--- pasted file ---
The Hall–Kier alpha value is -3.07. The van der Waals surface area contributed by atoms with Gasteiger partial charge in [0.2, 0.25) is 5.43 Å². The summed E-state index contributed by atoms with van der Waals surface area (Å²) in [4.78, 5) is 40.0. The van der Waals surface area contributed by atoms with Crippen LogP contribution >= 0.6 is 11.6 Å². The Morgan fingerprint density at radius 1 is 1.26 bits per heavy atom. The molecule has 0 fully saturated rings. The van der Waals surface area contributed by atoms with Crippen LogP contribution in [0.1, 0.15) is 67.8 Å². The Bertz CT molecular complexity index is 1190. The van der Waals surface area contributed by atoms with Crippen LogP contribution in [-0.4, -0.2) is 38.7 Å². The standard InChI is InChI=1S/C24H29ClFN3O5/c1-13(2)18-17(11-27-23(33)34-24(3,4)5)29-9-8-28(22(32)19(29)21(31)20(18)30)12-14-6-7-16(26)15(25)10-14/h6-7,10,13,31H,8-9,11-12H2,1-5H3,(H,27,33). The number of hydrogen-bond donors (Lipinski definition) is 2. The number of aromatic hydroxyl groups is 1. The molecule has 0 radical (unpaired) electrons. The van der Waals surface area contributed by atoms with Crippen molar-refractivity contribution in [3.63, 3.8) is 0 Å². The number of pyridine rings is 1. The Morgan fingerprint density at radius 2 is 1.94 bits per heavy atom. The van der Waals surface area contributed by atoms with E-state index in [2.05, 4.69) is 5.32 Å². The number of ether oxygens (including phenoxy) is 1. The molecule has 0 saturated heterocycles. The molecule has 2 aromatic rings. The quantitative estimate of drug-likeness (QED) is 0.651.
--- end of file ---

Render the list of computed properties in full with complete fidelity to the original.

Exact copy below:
The Hall–Kier alpha value is -3.07. The van der Waals surface area contributed by atoms with Gasteiger partial charge in [0.2, 0.25) is 5.43 Å². The summed E-state index contributed by atoms with van der Waals surface area (Å²) in [4.78, 5) is 40.0. The van der Waals surface area contributed by atoms with Crippen LogP contribution >= 0.6 is 11.6 Å². The Morgan fingerprint density at radius 1 is 1.26 bits per heavy atom. The molecule has 0 fully saturated rings. The van der Waals surface area contributed by atoms with Crippen LogP contribution in [0.1, 0.15) is 67.8 Å². The Bertz CT molecular complexity index is 1190. The van der Waals surface area contributed by atoms with Crippen LogP contribution in [-0.4, -0.2) is 38.7 Å². The standard InChI is InChI=1S/C24H29ClFN3O5/c1-13(2)18-17(11-27-23(33)34-24(3,4)5)29-9-8-28(22(32)19(29)21(31)20(18)30)12-14-6-7-16(26)15(25)10-14/h6-7,10,13,31H,8-9,11-12H2,1-5H3,(H,27,33). The number of hydrogen-bond donors (Lipinski definition) is 2. The number of aromatic hydroxyl groups is 1. The molecule has 0 radical (unpaired) electrons. The van der Waals surface area contributed by atoms with Crippen molar-refractivity contribution in [3.63, 3.8) is 0 Å². The number of pyridine rings is 1. The Morgan fingerprint density at radius 2 is 1.94 bits per heavy atom. The van der Waals surface area contributed by atoms with E-state index in [2.05, 4.69) is 5.32 Å². The number of ether oxygens (including phenoxy) is 1. The molecule has 0 saturated heterocycles. The molecule has 2 aromatic rings. The quantitative estimate of drug-likeness (QED) is 0.651.